There are least two serious bugs that the game contract could contain, that would permit an adversary to steal all the money:

  • The secret could be stored in plain text in the contract state, instead of encrypted. The contract state is stored on the blockchain. The adversary could simply read the secret from the blockchain, and then make a correct guess to steal the money.

  • The secret might be stored in encrypted form on the blockchain, but Guess transactions might contain an encrypted guess, rather than a plain text guess (as they do in this implementation). Then the adversary could simply read the encrypted secret from the blockchain, and submit it in a guess transaction to steal the money.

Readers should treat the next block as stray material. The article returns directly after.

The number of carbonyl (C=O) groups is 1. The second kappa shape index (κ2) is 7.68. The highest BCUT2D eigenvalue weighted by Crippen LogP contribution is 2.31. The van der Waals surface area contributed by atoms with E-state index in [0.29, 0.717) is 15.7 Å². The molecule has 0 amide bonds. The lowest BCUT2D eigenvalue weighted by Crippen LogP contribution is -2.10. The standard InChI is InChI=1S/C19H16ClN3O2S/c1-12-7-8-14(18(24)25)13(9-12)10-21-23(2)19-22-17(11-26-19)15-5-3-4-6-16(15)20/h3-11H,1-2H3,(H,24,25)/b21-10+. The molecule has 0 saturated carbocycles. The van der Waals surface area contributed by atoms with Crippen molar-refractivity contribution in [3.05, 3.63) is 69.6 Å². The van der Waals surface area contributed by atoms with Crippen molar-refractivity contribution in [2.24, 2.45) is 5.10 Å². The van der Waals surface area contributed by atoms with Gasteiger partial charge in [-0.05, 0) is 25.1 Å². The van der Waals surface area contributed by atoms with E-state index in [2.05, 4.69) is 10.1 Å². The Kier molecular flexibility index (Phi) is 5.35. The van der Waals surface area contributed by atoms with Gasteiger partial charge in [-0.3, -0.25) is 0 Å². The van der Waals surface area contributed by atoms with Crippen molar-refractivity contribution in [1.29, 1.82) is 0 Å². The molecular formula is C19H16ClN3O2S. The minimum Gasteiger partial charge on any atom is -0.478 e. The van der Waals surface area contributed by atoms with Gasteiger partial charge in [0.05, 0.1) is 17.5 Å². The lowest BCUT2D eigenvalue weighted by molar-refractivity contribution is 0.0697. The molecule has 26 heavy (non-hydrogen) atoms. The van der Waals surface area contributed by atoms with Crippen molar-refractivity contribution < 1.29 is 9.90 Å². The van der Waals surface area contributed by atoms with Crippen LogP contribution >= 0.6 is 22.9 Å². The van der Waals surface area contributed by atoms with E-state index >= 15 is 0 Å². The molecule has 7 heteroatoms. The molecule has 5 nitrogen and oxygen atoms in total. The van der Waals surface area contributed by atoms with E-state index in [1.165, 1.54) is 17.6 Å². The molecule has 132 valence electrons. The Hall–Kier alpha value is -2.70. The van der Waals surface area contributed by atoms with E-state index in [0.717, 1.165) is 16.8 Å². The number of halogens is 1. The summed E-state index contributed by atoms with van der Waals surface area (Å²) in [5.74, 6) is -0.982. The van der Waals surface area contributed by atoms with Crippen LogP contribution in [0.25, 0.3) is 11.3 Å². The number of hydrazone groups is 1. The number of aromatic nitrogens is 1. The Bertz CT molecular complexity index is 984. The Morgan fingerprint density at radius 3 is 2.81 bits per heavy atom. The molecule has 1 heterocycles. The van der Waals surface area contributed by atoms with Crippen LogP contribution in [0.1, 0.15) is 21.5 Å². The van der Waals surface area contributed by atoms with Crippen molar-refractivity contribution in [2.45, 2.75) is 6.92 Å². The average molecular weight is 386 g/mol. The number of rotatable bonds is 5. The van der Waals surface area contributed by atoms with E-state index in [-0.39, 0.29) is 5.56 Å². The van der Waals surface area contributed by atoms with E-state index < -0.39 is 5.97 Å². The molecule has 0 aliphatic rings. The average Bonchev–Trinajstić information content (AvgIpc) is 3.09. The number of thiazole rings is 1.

Neither of these bugs would be detected by our tests, nor is it clear how they could be.

This test framework is a powerful tool for testing that contracts behave correctly, when used as intended–but users should be aware of the limitations in this section, and be careful to avoid the pitfalls they expose.

Further Examples

In addition to the model for the Game contract presented in this tutorial, there are also models for the Prism and the Auction example contracts in the plutus-use-cases project.